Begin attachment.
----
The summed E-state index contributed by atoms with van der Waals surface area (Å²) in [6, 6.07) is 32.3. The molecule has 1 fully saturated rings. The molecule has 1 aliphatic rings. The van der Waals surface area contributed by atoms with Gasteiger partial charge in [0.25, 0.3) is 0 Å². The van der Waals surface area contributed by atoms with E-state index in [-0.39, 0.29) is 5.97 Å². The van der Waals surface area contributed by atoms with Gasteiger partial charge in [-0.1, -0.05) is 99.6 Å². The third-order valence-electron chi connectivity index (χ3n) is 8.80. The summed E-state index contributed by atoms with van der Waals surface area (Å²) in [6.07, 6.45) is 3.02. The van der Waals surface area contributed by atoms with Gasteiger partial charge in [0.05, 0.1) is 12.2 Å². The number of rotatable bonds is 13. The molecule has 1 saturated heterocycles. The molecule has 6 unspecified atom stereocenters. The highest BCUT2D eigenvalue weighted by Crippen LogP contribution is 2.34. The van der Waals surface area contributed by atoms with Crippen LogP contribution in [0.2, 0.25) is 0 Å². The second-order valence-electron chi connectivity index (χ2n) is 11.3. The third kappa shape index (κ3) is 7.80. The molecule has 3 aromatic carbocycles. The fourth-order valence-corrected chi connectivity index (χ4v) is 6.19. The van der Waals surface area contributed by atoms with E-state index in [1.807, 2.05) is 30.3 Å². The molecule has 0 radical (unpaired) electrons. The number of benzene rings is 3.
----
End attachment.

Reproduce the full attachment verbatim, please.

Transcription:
The summed E-state index contributed by atoms with van der Waals surface area (Å²) in [6, 6.07) is 32.3. The molecule has 1 fully saturated rings. The molecule has 1 aliphatic rings. The van der Waals surface area contributed by atoms with Gasteiger partial charge in [0.25, 0.3) is 0 Å². The van der Waals surface area contributed by atoms with E-state index in [-0.39, 0.29) is 5.97 Å². The van der Waals surface area contributed by atoms with Gasteiger partial charge in [-0.1, -0.05) is 99.6 Å². The third-order valence-electron chi connectivity index (χ3n) is 8.80. The summed E-state index contributed by atoms with van der Waals surface area (Å²) in [6.07, 6.45) is 3.02. The van der Waals surface area contributed by atoms with Gasteiger partial charge in [0.05, 0.1) is 12.2 Å². The number of rotatable bonds is 13. The molecule has 1 saturated heterocycles. The molecule has 6 unspecified atom stereocenters. The highest BCUT2D eigenvalue weighted by Crippen LogP contribution is 2.34. The van der Waals surface area contributed by atoms with Crippen LogP contribution in [0.2, 0.25) is 0 Å². The second-order valence-electron chi connectivity index (χ2n) is 11.3. The third kappa shape index (κ3) is 7.80. The molecule has 3 aromatic carbocycles. The fourth-order valence-corrected chi connectivity index (χ4v) is 6.19. The van der Waals surface area contributed by atoms with E-state index in [1.807, 2.05) is 30.3 Å². The molecule has 0 radical (unpaired) electrons. The number of benzene rings is 3.